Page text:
Six Core Messages That Make Parenting Feel Impossible

Six Core Messages That Make Parenting Feel Impossible

Posted on November 19 by Olivia Scobie in Non-fiction, Recent Releases
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I’m a tired parent right now. I’m fatigued from trying to figure out what inside activity to do with the kids each weekend. I’m worn out from booking a COVID test every time one of us gets a cold. And I’m burnt out from trying to figure out how to be okay and raise kids that are okay while the world feels so scary and out of control. What makes this even harder is that us parents are trying to navigate this within what I call the culture of impossible parenting.

The culture of impossible parenting works hard to convince parents of six core (and annoying) messages.


The more you sacrifice, the more you love. Parents are most likely to be praised when they talk about how much they have given up for their children and often feel guilty if they do anything pleasurable for themselves.

Invest upfront and be rewarded later. Want your kid to be happy/healthy/successful in life? Impossible parenting culture tries to convince us that the outcomes of our children’s lives are the result of their early experience with caregivers, so we can’t make mistakes.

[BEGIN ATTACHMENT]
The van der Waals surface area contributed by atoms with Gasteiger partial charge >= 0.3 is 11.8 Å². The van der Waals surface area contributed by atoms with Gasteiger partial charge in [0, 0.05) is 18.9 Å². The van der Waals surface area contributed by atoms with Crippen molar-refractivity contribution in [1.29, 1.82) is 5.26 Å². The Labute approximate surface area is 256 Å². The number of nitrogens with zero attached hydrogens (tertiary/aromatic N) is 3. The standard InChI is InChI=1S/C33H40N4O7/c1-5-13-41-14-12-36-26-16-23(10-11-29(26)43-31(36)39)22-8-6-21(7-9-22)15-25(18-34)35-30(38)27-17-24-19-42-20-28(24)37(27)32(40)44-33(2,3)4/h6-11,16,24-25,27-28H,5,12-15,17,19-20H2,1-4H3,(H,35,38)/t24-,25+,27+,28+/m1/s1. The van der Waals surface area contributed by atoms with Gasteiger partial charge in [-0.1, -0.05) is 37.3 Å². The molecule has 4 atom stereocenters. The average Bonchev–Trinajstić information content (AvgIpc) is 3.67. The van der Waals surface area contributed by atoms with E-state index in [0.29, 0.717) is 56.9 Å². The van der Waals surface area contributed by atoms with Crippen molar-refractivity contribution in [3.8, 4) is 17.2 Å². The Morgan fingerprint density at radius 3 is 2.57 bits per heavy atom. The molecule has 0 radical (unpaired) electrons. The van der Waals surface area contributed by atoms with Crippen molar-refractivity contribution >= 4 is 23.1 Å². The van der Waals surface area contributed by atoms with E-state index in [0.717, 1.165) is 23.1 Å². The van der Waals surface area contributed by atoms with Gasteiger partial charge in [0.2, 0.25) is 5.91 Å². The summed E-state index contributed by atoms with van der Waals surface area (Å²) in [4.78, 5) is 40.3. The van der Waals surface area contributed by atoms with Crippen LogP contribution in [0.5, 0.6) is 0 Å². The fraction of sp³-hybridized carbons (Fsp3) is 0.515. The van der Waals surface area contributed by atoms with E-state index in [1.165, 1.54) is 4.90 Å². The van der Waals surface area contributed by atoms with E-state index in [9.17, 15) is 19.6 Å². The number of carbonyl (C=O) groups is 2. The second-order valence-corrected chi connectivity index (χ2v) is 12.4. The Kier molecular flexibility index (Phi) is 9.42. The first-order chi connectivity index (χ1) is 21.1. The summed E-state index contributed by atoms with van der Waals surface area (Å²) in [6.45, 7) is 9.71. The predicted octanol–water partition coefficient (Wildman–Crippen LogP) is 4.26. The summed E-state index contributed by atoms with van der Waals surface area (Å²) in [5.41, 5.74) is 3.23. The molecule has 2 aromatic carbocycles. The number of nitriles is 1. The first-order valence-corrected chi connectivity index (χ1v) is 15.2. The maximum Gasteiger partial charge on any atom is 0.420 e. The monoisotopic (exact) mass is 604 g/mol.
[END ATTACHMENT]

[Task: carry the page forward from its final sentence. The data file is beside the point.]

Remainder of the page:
Danger is all around us – stay vigilant. Impossible parenting culture loves to terrify us with all the things that could harm our kids so that we can obsess about their safety – especially when they aren’t with us.

Keep it natural. It’s not enough to try and make all your meals at home, but now they need to be all organic from produce you grew in your own backyard.

Prescribed self-care. Feeling totally burnt out and not okay? Impossible parenting culture subtly suggests (and not too subtly suggests) that it is our own fault because we didn’t take enough bubble baths or go to enough yoga classes.

Make every moment magical. And make sure you create lots of child-focused moments, such as birthday parties, cool crafts, or weekend adventures, and post them on social media.


While it can certainly be difficult to resist the messages of impossible parenting culture, I continue to witness parents finding ways to resist it. This can be something as small as being compassionate to yourself when you don’t show up for your kids in the way that you want to. It can be something medium, like dropping off dinner for another parent friend with a note telling them what a great job they are doing. Or can be something big, such as deciding to go back to work earlier than expected because you are feeling intellectually under-stimulated.

I don’t have a quick solution for overcoming the fatigue of pandemic parenting this winter, but I do believe that impossible parenting culture is making something hard a lot harder. My hope is that you can allow yourself grace as we muddle through together.